CHARLESTON — The House of Delegates has refused to concur with a Senate Bill Amendment passed Saturday night which approved a 4 percent pay raise for teachers and some other public employees, 1 percentage point less than what the governor negotiated with educators and what the House agreed to give them.
According to multiple sources at the Capitol, preceding the House’s vote was confusion caused by the Senate reportedly sending the wrong bill (with the 5 percent raise) back to the House. Once the House received the correct bill (with the 4 percent raise), it did not agree with the Senate Amendment and sent it back to the Senate chamber where it refused to recede. This means the issue now goes to conference committee which will consist of three members from the Senate and three members of the House to see if common ground can be found.
The three delegates representing constituents in Mason County, all upheld their original votes to approve the 5 percent raises by refusing to concur with the Senate Bill Amendment.
“Tonight, after an embarrassing failure to pass and send the correct bill to the House, the Senate was forced to call itself back into order to take up the correct bill to reduce the public employee pay raise for teachers, service personnel and state troopers by one percent, and eliminate the increase for all other public employees,” Delegate Scott Brewer (D-13th) said. “This is all happening after the governor and 98 of 99 house members voted to approve it. The House of Delegates then immediately voted unanimously not to concur with the action of the Senate. Classes are now in jeopardy because 20 members of the Senate want to save 0.003 of the budget after the governor, House of Delegates, and all county superintendents attending recommended the raise.”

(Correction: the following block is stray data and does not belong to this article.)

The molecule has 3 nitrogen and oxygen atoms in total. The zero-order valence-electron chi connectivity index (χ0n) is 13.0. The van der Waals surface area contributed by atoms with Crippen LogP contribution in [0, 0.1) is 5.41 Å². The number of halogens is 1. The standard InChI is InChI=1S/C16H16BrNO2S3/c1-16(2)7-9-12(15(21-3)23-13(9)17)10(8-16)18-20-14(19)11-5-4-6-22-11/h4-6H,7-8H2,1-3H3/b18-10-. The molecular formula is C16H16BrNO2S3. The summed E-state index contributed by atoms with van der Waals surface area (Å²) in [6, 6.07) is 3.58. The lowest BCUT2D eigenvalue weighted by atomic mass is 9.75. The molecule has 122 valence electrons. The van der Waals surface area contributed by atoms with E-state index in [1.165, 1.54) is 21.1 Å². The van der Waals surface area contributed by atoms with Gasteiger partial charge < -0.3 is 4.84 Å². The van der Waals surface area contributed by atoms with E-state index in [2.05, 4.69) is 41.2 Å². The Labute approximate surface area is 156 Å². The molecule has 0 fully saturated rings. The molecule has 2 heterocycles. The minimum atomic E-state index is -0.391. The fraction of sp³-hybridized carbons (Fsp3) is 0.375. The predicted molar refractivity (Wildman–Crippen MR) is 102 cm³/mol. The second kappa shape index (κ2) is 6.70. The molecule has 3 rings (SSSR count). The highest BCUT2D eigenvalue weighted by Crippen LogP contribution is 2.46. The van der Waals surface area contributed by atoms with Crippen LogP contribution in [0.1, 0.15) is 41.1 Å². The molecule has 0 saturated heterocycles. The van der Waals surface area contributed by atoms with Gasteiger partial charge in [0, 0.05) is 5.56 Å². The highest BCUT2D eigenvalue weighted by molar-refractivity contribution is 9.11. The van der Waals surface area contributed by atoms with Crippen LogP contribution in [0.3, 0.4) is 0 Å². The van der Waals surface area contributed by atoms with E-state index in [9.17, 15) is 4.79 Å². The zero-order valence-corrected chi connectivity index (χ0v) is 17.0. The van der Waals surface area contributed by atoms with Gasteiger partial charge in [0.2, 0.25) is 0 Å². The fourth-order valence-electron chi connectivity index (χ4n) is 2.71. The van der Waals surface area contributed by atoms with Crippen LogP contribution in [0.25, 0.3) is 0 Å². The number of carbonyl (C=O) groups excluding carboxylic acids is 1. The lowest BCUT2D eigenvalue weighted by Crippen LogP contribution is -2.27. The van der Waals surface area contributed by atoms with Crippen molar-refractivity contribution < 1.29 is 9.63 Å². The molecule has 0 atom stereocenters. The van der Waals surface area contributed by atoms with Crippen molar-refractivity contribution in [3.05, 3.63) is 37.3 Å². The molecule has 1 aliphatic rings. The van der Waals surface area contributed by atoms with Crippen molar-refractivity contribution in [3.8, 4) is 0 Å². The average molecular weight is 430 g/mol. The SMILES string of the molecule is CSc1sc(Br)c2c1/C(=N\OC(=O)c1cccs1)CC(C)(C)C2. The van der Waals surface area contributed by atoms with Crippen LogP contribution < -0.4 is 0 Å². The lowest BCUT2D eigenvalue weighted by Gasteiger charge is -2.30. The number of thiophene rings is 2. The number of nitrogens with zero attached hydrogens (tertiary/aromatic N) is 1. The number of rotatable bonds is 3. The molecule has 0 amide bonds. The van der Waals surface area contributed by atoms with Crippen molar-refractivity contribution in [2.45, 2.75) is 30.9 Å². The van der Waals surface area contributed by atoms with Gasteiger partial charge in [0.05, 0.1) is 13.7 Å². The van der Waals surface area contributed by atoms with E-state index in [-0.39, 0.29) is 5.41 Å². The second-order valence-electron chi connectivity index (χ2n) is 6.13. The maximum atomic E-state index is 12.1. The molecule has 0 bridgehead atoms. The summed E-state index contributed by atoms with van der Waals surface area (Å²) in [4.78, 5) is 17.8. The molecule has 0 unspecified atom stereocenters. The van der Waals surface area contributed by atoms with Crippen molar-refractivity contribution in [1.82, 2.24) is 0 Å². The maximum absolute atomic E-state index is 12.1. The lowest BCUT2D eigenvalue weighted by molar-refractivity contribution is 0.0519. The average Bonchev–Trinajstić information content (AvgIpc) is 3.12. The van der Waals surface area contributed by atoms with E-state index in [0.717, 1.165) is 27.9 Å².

“The House promised a 5 percent raise and we intend to uphold that,” Delegate Joshua Higginbotham (R-13th) said. “They will send it to conference committee where anything can happen. I wanted the Senate to go along with what the House and the governor agreed to, but they did not think it was affordable.”
Delegate Jim Butler (R-14th) said: “All along I have been working within the constraints of the budget to provide for pay raises for public employees, including state police, teachers, service personnel, and all others, who certainly deserve it. As I explained earlier, those of us in the House decided to use funds made available as a result of the new revenue estimates to provide for the raises ‘promised’ by the Governor. I have spoken to many teachers and others who have said they would be happy with this plan, so tonight I voted to stick with it. It is important to remember that one of the main goals is to get our students back in the classroom. We have to pay state employees the best we can, and also be responsible with the taxpayers’ money.”
From his Facebook page Saturday night, Gov. Justice wrote: “Mistakes and differences aside, we’ve got to get our kids back to school. While everyone is focused on the mistakes, my focus is solely on getting our children back to school. It’s time to quit playing politics and get our kids back in school. This wrangling needs to stop right now. For crying out loud, we are putting our children at risk. I will not be a party to pitting our state employees against our teachers. I strongly feel we are blessed to have both. Education should be our centerpiece and I have worked tirelessly to get our teachers the 5 percent pay raise. Additionally, I truly want goodness for all of our state employees and all West Virginians. If revenues continue to improve I will move quickly working with the Legislature to bring the remaining state workers from 3% to the 5% raise level. But again, the bottom line is we have to be able to fill teacher classroom vacancies and we MUST get our kids back in the classroom.”
Beth Sergent is editor of Ohio Valley Publishing.
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